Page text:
Aeromedical evacuation providers care for patients during air transport. By applying standard medical practices, oftentimes developed for ground care, these practitioners perform their mission duties under additional physical stress in this unique medical environment. Awkward postures and excessive forces are common occurrences among personnel operating in this domain. Additionally, anecdotal reports highlight the risk of developing musculoskeletal injuries for these providers. Currently, there is limited research focusing on musculoskeletal injuries in aeromedical evacuation providers.To determine the prevalence of musculoskeletal injuries and associated symptoms in aeromedical evacuation providers to understand the risk and burden of these injuries to military personnel.This study utilized a retrospective review of military medical records containing ICD-9 codes to investigate the incidence of musculoskeletal injuries within flight nurses and medical technicians compared to their non-flying counterparts from 2006 through 2011. Data were analyzed from 2013 through 2014.Although musculoskeletal injuries were identified within the test populations, results showed fewer injuries for aeromedical evacuation populations compared to non-aeromedical evacuation counterparts.One contributing factor may be a potential under-reporting of musculoskeletal injuries resulting from the fear of being placed on limited flying status. As flyers, aeromedical evacuation personnel must undergo yearly medical examinations and complete training courses that emphasize proper lifting techniques and physical requirements necessary for the safe and efficient transport of patients on various platforms. These additional requirements may create a healthy worker effect, likely contributing to lower musculoskeletal injuries.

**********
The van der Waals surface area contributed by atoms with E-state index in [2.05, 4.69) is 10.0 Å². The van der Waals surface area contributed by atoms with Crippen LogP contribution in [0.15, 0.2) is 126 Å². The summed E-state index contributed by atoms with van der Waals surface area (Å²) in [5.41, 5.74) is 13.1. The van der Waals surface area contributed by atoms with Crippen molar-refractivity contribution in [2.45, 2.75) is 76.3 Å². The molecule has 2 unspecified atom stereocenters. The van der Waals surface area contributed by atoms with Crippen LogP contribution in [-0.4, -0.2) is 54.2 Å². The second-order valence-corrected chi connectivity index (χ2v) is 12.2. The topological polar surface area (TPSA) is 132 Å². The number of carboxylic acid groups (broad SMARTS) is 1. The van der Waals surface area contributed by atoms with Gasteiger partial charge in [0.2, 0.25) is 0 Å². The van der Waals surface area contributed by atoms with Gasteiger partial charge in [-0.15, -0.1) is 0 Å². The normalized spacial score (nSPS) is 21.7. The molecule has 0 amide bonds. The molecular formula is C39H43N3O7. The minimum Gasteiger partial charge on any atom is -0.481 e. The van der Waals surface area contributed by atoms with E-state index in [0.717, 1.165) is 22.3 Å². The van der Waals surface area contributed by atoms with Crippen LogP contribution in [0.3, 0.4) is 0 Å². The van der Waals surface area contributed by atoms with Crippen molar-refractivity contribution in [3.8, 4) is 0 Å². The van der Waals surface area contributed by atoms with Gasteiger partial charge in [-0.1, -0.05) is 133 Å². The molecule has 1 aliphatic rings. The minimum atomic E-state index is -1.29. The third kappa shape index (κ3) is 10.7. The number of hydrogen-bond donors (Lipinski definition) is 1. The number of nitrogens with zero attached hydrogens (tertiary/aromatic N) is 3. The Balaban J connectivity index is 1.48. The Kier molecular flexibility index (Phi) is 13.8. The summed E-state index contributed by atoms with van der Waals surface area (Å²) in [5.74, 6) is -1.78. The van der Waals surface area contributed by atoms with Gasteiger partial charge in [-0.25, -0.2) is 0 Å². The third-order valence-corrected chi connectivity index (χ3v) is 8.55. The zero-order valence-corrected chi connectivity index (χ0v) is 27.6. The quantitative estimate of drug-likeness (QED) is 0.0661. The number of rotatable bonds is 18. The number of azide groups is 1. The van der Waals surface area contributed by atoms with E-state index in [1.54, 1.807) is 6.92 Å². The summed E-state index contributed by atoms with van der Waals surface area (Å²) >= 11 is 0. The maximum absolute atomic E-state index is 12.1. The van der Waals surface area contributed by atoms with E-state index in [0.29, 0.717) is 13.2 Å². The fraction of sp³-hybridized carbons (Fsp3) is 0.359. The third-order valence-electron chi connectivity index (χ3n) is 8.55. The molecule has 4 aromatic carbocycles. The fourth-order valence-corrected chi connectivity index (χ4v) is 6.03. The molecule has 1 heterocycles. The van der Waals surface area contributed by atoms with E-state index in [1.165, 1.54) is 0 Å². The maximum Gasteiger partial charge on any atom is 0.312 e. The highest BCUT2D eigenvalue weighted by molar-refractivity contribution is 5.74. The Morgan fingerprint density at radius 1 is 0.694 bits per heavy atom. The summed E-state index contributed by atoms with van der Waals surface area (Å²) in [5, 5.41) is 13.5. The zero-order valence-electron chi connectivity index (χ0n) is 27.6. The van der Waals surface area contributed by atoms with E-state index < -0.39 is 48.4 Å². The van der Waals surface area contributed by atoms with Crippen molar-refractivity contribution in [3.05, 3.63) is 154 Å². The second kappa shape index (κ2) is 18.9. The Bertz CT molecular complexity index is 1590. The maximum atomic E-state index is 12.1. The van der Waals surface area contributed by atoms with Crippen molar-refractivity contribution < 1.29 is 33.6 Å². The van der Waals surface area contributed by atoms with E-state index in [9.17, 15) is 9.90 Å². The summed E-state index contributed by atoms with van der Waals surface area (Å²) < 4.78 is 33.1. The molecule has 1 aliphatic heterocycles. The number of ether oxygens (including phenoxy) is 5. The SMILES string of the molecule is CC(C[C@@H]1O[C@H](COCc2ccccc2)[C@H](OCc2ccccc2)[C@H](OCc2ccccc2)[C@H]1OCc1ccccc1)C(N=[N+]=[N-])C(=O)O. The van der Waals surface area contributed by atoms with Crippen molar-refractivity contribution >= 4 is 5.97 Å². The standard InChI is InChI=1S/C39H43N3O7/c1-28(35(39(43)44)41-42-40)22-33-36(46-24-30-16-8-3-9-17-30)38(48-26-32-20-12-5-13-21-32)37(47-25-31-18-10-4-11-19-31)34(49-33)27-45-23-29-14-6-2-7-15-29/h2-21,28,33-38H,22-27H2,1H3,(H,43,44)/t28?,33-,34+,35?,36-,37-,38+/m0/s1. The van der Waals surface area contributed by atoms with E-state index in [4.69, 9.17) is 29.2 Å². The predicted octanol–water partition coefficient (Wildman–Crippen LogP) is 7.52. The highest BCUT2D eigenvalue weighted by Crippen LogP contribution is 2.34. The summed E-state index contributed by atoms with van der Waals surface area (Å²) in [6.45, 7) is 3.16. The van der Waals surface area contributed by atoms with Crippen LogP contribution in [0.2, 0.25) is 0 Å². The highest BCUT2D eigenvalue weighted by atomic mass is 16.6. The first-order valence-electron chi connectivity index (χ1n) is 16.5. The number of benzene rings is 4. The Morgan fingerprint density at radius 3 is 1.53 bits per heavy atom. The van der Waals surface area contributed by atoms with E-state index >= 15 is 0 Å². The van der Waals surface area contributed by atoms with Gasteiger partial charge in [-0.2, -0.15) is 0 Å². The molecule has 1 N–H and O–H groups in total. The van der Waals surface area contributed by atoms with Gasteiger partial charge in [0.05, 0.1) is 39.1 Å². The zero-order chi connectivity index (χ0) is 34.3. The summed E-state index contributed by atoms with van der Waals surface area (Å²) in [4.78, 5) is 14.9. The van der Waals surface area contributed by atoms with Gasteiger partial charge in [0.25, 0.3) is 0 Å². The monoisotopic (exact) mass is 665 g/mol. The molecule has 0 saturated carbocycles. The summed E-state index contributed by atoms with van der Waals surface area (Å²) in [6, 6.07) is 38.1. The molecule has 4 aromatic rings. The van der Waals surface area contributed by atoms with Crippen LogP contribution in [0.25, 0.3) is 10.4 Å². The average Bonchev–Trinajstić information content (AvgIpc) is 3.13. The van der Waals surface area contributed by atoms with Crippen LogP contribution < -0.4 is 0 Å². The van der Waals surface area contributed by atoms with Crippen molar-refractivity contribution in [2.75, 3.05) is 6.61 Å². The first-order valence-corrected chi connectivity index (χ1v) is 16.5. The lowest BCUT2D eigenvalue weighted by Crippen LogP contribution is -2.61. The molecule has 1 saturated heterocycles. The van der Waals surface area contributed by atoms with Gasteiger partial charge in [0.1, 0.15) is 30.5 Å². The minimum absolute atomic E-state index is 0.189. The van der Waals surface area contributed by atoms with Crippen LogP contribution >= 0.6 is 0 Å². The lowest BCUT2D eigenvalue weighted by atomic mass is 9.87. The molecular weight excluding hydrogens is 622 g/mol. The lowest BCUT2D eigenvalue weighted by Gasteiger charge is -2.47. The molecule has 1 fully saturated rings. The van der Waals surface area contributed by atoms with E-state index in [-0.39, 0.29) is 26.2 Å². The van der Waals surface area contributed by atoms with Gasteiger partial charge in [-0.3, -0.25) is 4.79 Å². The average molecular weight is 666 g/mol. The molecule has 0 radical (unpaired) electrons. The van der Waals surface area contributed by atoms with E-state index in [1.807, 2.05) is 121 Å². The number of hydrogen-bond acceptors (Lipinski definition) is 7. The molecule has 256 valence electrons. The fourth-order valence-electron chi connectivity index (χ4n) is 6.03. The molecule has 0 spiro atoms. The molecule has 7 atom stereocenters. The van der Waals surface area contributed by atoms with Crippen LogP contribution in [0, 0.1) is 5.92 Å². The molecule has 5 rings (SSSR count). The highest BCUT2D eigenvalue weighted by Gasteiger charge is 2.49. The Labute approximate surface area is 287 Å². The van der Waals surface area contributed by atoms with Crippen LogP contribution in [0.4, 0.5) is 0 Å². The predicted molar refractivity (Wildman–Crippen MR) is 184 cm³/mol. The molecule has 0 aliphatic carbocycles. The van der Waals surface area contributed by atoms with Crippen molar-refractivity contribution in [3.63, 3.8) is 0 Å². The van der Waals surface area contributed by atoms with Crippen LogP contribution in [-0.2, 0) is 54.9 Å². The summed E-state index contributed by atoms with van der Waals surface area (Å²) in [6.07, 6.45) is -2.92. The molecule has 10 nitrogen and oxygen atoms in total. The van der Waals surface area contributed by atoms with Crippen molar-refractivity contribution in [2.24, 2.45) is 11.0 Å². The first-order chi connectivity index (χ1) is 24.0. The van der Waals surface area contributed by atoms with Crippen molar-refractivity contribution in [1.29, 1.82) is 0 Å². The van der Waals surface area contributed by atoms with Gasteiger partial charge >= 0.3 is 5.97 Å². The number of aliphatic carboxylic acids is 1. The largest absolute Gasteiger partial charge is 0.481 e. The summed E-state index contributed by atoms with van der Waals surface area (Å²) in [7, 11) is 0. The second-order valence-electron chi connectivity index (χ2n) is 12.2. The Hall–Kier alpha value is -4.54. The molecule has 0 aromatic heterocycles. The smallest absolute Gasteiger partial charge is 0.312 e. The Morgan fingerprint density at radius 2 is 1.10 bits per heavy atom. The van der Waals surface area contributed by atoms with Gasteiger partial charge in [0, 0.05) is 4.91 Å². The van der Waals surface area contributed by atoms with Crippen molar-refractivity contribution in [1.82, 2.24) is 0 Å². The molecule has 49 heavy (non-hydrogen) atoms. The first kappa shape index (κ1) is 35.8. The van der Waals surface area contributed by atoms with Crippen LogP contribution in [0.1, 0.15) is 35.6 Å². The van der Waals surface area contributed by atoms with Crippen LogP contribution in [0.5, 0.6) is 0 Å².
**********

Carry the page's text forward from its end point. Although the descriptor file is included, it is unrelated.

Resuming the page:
Trademark
Base Technologies and Creative Sport Concepts Inc. | Date: 2011-05-17

Synthetic grass.


Liang F.,Huazhong University of Science and Technology | Gan H.,Base Technologies | Wang Z.,Base Technologies | Lu W.,Huazhong University of Science and Technology
Progress in Electromagnetics Research Symposium | Year: 2012

A novel asymmetric dual quarter-wavelength (λ/4) microstrip resonator is proposed, which is composed of two different λ/4 resonators that share the same grounding via.One of the resonators takes the form of stepped-impedance resonator (SIR) which is designed to operate at 2.4 GHz and 5.2 GHz, the other resonator takes the form of uniform-impedance resonator (UIR) which operats at 3.6 GHz.In this study, the structure of asymmetric dual λ/4 resonator is utilized to design triple-bandpass filter (BPF).Compared with the triple-bandpass filter using λ/2 SIR microstrip resonator, the size of filter with this structure can be miniaturized obviously and the design procedure can also be simplified.To verify the presented concept, example of filter with a triple-band chebyshev response operating at 2.4 GHz, 3.6 GHz, and 5.2 GHz was designed and fabricated.The measured results are in good agreement with the full-wave simulation results.